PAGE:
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We all seek to take the best care of our mouth and teeth as possible. Sometimes this task can feel daunting, especially if you have had difficulty with cavities and other dental decay. While a faithful dental care regimen (including regular dental cleanings and daily brushing and flossing) lays the foundation for a happy mouth, the foods you eat also play a significant role in your oral health. Some foods have a greater tendency to cause tooth decay, while others are helpful in preventing oral decay.
In general, sugary and starchy foods are some of the greatest culprits to damaging your teeth and causing breakdown and decay. These foods feed the bacteria that live within your mouth, which in turn causes plaque and wears on the enamel covering on your teeth. To help keep your mouth healthy and cavity free, here are some suggestions on foods that will aid in oral health:
Fiber-rich foods tend to have a cleansing effect on your mouth. These foods tend to also create more saliva in your mouth, which in turn can reduce the effect of acids and bacteria as well as restore minerals to teeth. Examples of some of the most fiber-rich foods include: split peas, lentils, beans, artichokes, broccoli, berries, oatmeal, and barley, however, most all fruits and vegetables will be significantly higher in fiber than other food groups.
Cheese and Dairy
Due to the saliva-producing qualities of cheese and dairy, these foods are another great option for helping to prevent tooth decay. As well, casein (a protein in cheese) can help protect your tooth enamel against the effects of acid erosion.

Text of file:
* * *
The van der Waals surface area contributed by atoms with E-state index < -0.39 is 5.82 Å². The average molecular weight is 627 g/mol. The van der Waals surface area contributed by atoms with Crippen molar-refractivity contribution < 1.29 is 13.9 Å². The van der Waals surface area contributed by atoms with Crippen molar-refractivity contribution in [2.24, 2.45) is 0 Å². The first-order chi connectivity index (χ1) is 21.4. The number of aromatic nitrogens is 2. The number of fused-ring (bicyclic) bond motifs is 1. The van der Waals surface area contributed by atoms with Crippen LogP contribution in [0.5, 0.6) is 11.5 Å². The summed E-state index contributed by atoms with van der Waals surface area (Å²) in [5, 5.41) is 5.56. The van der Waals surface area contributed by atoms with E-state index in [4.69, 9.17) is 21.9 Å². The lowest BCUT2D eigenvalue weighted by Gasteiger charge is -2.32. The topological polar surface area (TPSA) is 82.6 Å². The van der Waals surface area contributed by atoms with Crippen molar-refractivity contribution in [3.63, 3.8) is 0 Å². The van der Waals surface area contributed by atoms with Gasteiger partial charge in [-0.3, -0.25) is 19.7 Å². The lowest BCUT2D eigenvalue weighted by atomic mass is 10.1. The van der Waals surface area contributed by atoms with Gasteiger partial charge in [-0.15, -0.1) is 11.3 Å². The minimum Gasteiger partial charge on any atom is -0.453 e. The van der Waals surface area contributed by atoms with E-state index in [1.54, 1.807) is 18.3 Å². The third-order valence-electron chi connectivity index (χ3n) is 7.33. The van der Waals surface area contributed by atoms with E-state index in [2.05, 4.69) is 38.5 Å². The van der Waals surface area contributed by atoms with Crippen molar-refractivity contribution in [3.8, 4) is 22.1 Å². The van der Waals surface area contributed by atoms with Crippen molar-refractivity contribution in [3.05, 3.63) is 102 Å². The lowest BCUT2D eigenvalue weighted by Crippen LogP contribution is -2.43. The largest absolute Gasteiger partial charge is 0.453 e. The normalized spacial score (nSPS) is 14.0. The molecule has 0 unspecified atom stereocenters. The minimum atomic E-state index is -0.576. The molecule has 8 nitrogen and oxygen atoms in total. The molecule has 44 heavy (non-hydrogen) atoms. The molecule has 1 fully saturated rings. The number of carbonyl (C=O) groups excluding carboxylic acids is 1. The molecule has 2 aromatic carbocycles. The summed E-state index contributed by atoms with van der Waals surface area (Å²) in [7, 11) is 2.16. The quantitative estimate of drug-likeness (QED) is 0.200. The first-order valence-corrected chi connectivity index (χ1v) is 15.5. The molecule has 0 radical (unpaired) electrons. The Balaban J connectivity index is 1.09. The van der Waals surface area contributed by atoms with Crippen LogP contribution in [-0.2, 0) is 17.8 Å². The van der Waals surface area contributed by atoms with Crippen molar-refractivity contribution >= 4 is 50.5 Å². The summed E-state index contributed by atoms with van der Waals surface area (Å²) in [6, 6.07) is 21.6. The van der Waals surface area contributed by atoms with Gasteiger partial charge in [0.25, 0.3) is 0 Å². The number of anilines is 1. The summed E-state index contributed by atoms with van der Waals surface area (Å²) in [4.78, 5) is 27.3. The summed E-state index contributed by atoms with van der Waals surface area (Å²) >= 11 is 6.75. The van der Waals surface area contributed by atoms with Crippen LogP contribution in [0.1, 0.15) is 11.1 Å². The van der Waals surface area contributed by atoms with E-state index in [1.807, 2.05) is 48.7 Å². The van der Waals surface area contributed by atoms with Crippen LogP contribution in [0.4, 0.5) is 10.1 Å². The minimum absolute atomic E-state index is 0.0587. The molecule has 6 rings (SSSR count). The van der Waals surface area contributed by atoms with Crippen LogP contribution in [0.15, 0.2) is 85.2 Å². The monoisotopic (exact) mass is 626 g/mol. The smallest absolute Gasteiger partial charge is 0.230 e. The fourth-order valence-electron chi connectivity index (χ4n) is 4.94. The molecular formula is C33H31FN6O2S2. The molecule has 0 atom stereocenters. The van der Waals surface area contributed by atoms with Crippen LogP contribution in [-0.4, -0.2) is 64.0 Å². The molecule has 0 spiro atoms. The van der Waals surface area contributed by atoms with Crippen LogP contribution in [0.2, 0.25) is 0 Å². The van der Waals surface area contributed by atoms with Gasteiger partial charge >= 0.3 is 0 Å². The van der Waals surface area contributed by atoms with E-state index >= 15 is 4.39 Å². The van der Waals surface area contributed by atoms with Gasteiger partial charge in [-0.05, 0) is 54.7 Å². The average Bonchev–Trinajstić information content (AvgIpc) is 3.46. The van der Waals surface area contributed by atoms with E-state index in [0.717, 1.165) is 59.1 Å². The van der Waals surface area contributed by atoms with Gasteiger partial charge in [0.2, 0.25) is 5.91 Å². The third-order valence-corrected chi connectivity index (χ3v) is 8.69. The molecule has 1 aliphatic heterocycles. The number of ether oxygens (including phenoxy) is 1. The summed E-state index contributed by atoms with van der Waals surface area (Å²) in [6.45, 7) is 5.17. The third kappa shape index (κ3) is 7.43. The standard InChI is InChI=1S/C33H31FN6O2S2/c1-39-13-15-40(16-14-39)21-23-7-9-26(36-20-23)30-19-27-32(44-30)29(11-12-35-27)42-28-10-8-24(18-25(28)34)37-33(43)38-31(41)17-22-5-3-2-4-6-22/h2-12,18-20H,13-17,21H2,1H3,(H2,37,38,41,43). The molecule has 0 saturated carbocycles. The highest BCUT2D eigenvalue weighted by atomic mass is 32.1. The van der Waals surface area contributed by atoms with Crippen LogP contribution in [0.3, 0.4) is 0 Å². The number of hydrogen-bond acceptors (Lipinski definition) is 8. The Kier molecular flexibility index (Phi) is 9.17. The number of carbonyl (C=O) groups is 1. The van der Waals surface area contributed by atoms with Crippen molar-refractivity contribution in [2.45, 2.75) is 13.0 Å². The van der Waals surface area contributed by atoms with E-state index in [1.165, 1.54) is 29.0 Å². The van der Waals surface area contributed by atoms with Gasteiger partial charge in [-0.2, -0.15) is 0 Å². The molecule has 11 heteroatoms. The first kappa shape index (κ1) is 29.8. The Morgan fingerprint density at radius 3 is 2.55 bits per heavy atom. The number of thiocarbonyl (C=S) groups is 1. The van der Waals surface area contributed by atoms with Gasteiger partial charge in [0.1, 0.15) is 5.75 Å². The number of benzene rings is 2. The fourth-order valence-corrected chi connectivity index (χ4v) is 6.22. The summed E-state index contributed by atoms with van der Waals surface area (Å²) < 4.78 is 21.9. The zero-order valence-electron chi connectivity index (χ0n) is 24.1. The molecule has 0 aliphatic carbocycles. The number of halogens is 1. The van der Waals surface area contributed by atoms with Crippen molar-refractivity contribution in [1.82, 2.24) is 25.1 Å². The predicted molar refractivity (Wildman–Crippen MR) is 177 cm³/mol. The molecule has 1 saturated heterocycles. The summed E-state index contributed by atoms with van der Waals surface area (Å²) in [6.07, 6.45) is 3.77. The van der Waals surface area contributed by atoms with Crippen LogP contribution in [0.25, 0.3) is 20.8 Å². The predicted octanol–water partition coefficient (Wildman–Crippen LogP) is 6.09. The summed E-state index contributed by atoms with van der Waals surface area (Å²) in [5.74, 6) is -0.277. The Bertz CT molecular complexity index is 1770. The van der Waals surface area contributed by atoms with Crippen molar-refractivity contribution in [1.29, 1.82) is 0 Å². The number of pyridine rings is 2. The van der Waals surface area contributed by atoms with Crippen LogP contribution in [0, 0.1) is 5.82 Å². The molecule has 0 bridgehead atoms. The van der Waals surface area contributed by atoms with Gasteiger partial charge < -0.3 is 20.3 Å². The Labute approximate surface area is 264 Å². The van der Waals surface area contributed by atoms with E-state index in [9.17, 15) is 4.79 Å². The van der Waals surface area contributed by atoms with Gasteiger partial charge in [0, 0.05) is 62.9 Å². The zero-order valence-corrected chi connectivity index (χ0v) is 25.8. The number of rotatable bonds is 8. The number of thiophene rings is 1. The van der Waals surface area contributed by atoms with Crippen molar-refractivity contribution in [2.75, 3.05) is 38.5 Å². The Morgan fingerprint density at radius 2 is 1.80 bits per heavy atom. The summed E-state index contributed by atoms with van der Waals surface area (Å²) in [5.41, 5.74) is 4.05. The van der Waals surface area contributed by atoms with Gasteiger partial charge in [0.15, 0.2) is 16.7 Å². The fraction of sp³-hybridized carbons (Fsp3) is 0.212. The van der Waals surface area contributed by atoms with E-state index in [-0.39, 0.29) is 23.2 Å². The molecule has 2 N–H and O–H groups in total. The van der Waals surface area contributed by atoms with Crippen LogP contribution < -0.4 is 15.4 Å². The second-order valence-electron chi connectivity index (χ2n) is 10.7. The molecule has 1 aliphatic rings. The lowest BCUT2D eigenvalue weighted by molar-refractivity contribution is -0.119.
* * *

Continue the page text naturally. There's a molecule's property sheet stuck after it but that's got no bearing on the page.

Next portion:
Sugar-free chewing gum made with xylitol is quite helpful in preventing cavities. The xylitol is helpful because it breaks down the cavity-causing bacteria in the mouth. In order to be effective, it should be consumed 3-5 times daily (to reach 5 grams per day). When choosing sugar-free gum, be sure that xylitol is the primary ingredient to make sure the amount of xylitol in the product is enough to be effective.
Green and Black Tea
Both green and black tea contain polyphenols that interact with plaque bacteria. These polyphenols attack the bacteria, preventing it from growing or producing damaging acid within the mouth. When the damaging acids are not present, teeth are more protected from decay.
Keeping a healthy mouth can feel like a daunting task. We at Cooper Family Dentistry are here to help. If it’s been awhile since you’ve been in for your bi-annual cleaning, please feel free to call our friendly office staff at 501-982-7547 or, for your convenience, fill out an appointment request. We’d love to help you get back on the road to long-term dental health.